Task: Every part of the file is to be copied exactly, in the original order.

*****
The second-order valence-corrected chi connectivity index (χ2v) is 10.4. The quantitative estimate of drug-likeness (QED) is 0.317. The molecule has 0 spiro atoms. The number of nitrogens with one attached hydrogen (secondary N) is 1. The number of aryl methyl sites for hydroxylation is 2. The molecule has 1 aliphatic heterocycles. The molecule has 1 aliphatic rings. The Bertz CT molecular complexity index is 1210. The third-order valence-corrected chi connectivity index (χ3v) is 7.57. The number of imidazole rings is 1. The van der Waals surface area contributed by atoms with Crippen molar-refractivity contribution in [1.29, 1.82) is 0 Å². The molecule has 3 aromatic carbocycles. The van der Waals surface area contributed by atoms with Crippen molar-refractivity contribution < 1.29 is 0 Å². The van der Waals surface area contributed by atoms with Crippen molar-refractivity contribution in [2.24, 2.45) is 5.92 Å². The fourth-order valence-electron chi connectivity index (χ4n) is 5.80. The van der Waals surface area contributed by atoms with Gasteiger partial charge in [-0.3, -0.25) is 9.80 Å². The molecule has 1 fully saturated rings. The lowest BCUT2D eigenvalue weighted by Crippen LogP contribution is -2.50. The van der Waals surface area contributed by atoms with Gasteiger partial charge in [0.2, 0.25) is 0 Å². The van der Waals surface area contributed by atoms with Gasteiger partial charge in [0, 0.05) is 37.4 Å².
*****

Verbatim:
The second-order valence-corrected chi connectivity index (χ2v) is 10.4. The quantitative estimate of drug-likeness (QED) is 0.317. The molecule has 0 spiro atoms. The number of nitrogens with one attached hydrogen (secondary N) is 1. The number of aryl methyl sites for hydroxylation is 2. The molecule has 1 aliphatic heterocycles. The molecule has 1 aliphatic rings. The Bertz CT molecular complexity index is 1210. The third-order valence-corrected chi connectivity index (χ3v) is 7.57. The number of imidazole rings is 1. The van der Waals surface area contributed by atoms with Crippen molar-refractivity contribution in [1.29, 1.82) is 0 Å². The molecule has 3 aromatic carbocycles. The van der Waals surface area contributed by atoms with Crippen molar-refractivity contribution < 1.29 is 0 Å². The van der Waals surface area contributed by atoms with Crippen molar-refractivity contribution in [2.24, 2.45) is 5.92 Å². The fourth-order valence-electron chi connectivity index (χ4n) is 5.80. The van der Waals surface area contributed by atoms with Gasteiger partial charge in [-0.3, -0.25) is 9.80 Å². The molecule has 1 fully saturated rings. The lowest BCUT2D eigenvalue weighted by Crippen LogP contribution is -2.50. The van der Waals surface area contributed by atoms with Gasteiger partial charge in [0.2, 0.25) is 0 Å². The van der Waals surface area contributed by atoms with Gasteiger partial charge in [0, 0.05) is 37.4 Å².